The fiscal cliff deal is likely, according to Washington bean counters, to raise roughly $620 billion in new upper-income taxes over the next decade. In 2013, that works out to be about $50 billion. For comparison, the sheer complexity of the US tax code will cost taxpayers more than three times that amount. The WSJ:
The federal Taxpayer Advocate ranks complexity as the No. 1 problem facing the tax system and offers an eye-opening estimate of Americans’ cost of complying – $168 billion in 2010, or about 15% of total income-tax receipts.
In her 2012 annual report to Congress, Taxpayer Advocate Nina Olson says it takes U.S. taxpayers more than 6.1 billion hours to complete all the filings required by the tax system, making tax compliance “one of the largest industries in the United States.” That is the equivalent of more than 3 million full-time employees.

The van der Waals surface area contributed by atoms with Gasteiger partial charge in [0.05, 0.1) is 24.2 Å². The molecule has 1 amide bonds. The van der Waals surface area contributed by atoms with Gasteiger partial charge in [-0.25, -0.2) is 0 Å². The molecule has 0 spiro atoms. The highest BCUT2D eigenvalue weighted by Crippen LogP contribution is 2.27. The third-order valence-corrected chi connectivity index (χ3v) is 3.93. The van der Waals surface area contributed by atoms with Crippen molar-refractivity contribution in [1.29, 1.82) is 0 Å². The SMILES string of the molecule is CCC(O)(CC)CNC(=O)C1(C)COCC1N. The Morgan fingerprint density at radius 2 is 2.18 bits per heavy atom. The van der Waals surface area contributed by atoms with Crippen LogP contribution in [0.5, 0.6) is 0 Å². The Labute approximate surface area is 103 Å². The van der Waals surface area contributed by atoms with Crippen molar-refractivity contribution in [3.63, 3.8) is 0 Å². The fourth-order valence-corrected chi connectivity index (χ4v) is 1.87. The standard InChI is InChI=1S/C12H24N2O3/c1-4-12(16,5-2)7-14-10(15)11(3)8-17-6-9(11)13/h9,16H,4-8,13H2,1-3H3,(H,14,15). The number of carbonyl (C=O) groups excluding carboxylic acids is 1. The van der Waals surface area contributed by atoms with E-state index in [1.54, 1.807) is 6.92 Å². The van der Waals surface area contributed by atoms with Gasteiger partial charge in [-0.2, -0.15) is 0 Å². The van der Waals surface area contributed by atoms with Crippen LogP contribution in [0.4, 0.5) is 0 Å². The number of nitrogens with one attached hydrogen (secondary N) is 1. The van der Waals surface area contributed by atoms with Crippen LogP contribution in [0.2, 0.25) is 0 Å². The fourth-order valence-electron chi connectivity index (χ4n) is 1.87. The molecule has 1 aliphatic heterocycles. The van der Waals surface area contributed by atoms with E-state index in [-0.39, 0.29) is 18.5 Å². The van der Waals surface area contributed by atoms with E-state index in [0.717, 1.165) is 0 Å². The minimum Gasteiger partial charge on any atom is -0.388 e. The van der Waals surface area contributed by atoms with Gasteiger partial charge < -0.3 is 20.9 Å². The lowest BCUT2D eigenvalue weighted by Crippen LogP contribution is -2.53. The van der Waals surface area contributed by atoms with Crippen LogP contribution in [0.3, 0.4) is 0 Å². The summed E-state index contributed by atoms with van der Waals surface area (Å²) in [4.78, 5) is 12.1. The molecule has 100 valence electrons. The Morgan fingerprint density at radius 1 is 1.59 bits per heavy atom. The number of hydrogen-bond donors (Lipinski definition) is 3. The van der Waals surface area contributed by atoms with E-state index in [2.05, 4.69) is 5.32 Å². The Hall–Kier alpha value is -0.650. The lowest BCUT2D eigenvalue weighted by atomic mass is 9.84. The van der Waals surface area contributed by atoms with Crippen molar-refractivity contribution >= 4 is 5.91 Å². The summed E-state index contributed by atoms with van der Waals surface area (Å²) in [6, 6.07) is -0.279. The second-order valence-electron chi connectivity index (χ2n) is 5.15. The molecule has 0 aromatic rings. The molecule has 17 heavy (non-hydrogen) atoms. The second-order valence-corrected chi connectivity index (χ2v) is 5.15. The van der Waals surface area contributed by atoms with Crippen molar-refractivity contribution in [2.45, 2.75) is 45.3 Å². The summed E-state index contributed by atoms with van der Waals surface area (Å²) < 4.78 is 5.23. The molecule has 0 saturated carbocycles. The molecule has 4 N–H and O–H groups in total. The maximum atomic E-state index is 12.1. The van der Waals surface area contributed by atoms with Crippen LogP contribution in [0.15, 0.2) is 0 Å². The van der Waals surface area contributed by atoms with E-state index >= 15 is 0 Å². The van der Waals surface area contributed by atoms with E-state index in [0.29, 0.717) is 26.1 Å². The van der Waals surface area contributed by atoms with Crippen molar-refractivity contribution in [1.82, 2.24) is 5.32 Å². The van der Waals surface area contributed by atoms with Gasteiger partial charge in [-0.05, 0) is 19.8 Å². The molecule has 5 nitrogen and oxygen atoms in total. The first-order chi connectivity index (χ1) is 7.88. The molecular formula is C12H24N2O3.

So not only does our complex tax code hurt economic growth by distorting decision making, its complexity is a tax in and of itself. Time for a tax cut via simplification?